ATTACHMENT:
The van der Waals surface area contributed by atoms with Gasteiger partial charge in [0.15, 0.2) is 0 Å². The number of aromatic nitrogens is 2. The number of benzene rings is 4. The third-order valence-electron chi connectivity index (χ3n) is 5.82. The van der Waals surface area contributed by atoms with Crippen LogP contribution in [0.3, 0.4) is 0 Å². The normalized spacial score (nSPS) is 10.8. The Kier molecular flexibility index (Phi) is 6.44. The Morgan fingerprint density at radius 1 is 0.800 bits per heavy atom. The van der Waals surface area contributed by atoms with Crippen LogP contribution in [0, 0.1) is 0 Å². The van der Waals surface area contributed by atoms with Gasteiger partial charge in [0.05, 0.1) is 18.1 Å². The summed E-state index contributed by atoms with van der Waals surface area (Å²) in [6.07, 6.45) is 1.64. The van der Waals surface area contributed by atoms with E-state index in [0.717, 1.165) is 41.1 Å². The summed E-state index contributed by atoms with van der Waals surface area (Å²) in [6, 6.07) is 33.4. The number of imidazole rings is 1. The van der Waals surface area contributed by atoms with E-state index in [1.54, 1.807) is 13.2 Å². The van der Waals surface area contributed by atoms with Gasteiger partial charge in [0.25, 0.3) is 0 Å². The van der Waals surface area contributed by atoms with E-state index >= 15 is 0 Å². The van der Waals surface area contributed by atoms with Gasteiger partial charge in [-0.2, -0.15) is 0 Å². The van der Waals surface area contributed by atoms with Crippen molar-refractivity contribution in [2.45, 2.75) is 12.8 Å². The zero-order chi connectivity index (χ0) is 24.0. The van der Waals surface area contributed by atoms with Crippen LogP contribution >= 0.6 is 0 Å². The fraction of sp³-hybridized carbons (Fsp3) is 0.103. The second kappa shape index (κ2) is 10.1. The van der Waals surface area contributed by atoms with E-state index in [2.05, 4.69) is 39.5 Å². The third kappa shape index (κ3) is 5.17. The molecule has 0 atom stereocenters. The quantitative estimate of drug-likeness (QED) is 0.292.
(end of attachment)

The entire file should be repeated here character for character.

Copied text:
The van der Waals surface area contributed by atoms with Gasteiger partial charge in [0.15, 0.2) is 0 Å². The number of aromatic nitrogens is 2. The number of benzene rings is 4. The third-order valence-electron chi connectivity index (χ3n) is 5.82. The van der Waals surface area contributed by atoms with Crippen LogP contribution in [0.3, 0.4) is 0 Å². The normalized spacial score (nSPS) is 10.8. The Kier molecular flexibility index (Phi) is 6.44. The Morgan fingerprint density at radius 1 is 0.800 bits per heavy atom. The van der Waals surface area contributed by atoms with Crippen LogP contribution in [0, 0.1) is 0 Å². The van der Waals surface area contributed by atoms with Gasteiger partial charge in [0.05, 0.1) is 18.1 Å². The summed E-state index contributed by atoms with van der Waals surface area (Å²) in [6.07, 6.45) is 1.64. The van der Waals surface area contributed by atoms with E-state index in [0.717, 1.165) is 41.1 Å². The summed E-state index contributed by atoms with van der Waals surface area (Å²) in [6, 6.07) is 33.4. The number of imidazole rings is 1. The van der Waals surface area contributed by atoms with E-state index in [1.54, 1.807) is 13.2 Å². The van der Waals surface area contributed by atoms with Gasteiger partial charge in [0.25, 0.3) is 0 Å². The van der Waals surface area contributed by atoms with E-state index >= 15 is 0 Å². The van der Waals surface area contributed by atoms with Gasteiger partial charge in [-0.2, -0.15) is 0 Å². The van der Waals surface area contributed by atoms with Crippen molar-refractivity contribution in [2.45, 2.75) is 12.8 Å². The zero-order chi connectivity index (χ0) is 24.0. The van der Waals surface area contributed by atoms with Crippen LogP contribution >= 0.6 is 0 Å². The fraction of sp³-hybridized carbons (Fsp3) is 0.103. The second kappa shape index (κ2) is 10.1. The van der Waals surface area contributed by atoms with E-state index in [2.05, 4.69) is 39.5 Å². The third kappa shape index (κ3) is 5.17. The molecule has 0 atom stereocenters. The quantitative estimate of drug-likeness (QED) is 0.292.